Nearly a third of Pakatan Govt’s economic promises achieved, says Ideas

KUALA LUMPUR: The Pakatan Harapan Government, which swept into power in May last year, has fulfilled nearly a third of its economic promises but more needs to be done, the Institute for Democracy and Economic Affairs (Ideas) says.

In its first edition of Projek Pantau, a report card on PH’s performance in fulfilling promises in its Buku Harapan manifesto, issued on Tuesday it highlighted:

  • The government moved quickly to implement its signature promises, including abolition of GST;
  • The government has allocated significant resources to supporting Small and Medium Sized Enterprises (SMEs) and encouraging technological adoption;
  • The government has significantly improved the transparency of the budget and the government’s overall financial position; and
  • The government has laid out an ambitious plan to tackle corruption which includes important reforms of the public procurement system.

However, Faiz Zaidi, executive at the Democracy and Governance Unit, Ideas pointed out: “In many of these areas, the real test will be implementation but it is encouraging that the government is on track to deliver these important reforms.

“The government should maintain momentum in these areas and should ensure these successes are communicated clearly to the public to build confidence in the government’s performance,” he said.

For this first edition, Ideas analysed 192 sub-promises, broken down from 23 main promises. Ideas said it considered all promises in Pillar 1 (Reduce the People’s Burden) and Pillar 3 (Spur Sustainable and Equitable Economic Growth), alongside three promises in Pillar 2 (Institutional and Political Reforms).

“Our overall conclusion is that the government is performing reasonably well in delivering its manifesto promises. Nearly one year into their first term in office, over 29% cent of their economic promises are either achieved or on track,” it said.

However, Ideas said other areas however, are in more trouble, in particular a number of highly ambitious targets that are proving difficult to reach:

  • The government has implemented a range of measures to reduce the cost of living, most notably abolishing GST. So far – these measures have focused on short term measures, such as subsidies and price control, rather than structural reform to different product markets to lower prices more sustainably.
  • The government has successfully restructured BR1M into Bantuan Sara Hidup, but it has not been put under the purview of a statutory body which could prevent political misuse.
  • In housing, although the government is implementing a detailed strategy we judge that this will be insufficient to achieve the ambitious promise to build one million more affordable homes, given the continued focus on a government-led approach which has failed to deliver in the past.
  • In healthcare, the government’s increase in the health budget is far below the level needed to reach 4% of GDP. Ultimately the discussion on providing sustainable healthcare need to be elevated.
  • Ambitious reform of Government Linked Companies (GLCs), in particular delivering the promise that GLCs will not compete against private companies seems increasingly unlikely as the government has committed itself to no clear strategy.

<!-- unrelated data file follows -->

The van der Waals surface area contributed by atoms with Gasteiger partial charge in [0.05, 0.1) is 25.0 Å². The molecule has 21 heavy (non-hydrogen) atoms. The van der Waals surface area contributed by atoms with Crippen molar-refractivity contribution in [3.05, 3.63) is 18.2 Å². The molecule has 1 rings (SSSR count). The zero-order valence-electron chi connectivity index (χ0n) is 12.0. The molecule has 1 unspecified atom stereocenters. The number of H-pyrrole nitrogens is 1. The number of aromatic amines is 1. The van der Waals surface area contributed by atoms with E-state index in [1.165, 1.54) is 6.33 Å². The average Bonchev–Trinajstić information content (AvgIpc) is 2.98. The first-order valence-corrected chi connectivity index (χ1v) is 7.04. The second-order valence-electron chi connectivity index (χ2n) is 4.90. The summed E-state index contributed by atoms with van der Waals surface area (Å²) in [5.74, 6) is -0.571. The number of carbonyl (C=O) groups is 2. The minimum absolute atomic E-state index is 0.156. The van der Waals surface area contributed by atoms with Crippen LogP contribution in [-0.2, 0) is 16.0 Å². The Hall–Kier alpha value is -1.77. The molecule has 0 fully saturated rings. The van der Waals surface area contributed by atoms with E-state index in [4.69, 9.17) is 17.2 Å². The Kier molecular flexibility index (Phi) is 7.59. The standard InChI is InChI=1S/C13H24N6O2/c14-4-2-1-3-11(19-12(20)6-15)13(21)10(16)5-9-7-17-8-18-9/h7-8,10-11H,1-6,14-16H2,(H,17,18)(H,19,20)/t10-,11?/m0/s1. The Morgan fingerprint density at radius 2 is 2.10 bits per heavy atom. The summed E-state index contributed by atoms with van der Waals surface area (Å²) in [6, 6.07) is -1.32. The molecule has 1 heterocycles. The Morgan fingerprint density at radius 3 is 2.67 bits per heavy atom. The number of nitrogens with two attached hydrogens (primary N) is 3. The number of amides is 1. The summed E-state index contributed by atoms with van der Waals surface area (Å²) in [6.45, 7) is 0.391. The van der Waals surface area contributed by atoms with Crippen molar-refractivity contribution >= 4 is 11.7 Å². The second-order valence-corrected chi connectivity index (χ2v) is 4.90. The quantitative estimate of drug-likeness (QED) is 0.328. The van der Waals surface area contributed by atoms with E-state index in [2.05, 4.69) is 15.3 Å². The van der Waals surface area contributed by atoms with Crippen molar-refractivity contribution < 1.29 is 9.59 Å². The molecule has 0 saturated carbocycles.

• Although trade and investment continue to rise, the government has stalled on ratification of the Comprehensive and Progressive Trans Pacific Partnership (CPTPP) and the prospects for an EU Free Trade Agreement also look slim.

This links to a wider concern voiced by many that the government needs to frame a clear and compelling trade and industrial policy for Malaysia.

“In these areas, we recommend that the government recalibrate its approach to ensure that the ambitious targets of the manifesto can be achieved,” Faiz said.

The top three areas the government has said and done little or nothing to demonstrate that progress is being made:

  • The government has allocated significant resources to upgrade infrastructure in Orang Asal communities, but has not set out a comprehensive approach to address the other issues facing these communities – including land rights and education.
  • On tax, the government has so far only proposed modest reforms, although the government has formed a Tax Reform Committee it is not clear what direction reform is likely to take, or even what the scope of reform might be. The government will have to balance the competing demands of raising additional revenue to fund public services and sticking to its promise of reducing the tax burden.
  • Although the government has set allocated resources to support SMEs in the form of loans, it does not seem to be applying the same attention to reviewing and reducing the regulatory burden on business, and small business in particular.

In these areas, Ideas recommended the government move quickly to set out to reconfirm its political commitment to these promises and set out clear policy direction to achieve them.

“We also urge the government to be more strategic and coordinated in communicating with the public. This is important not only to demonstrate what they have achieved, but a maturing democracy like Malaysia needs informed citizens who are able to raise the political debate to a higher level,” Faiz said.

First published in The Star Online

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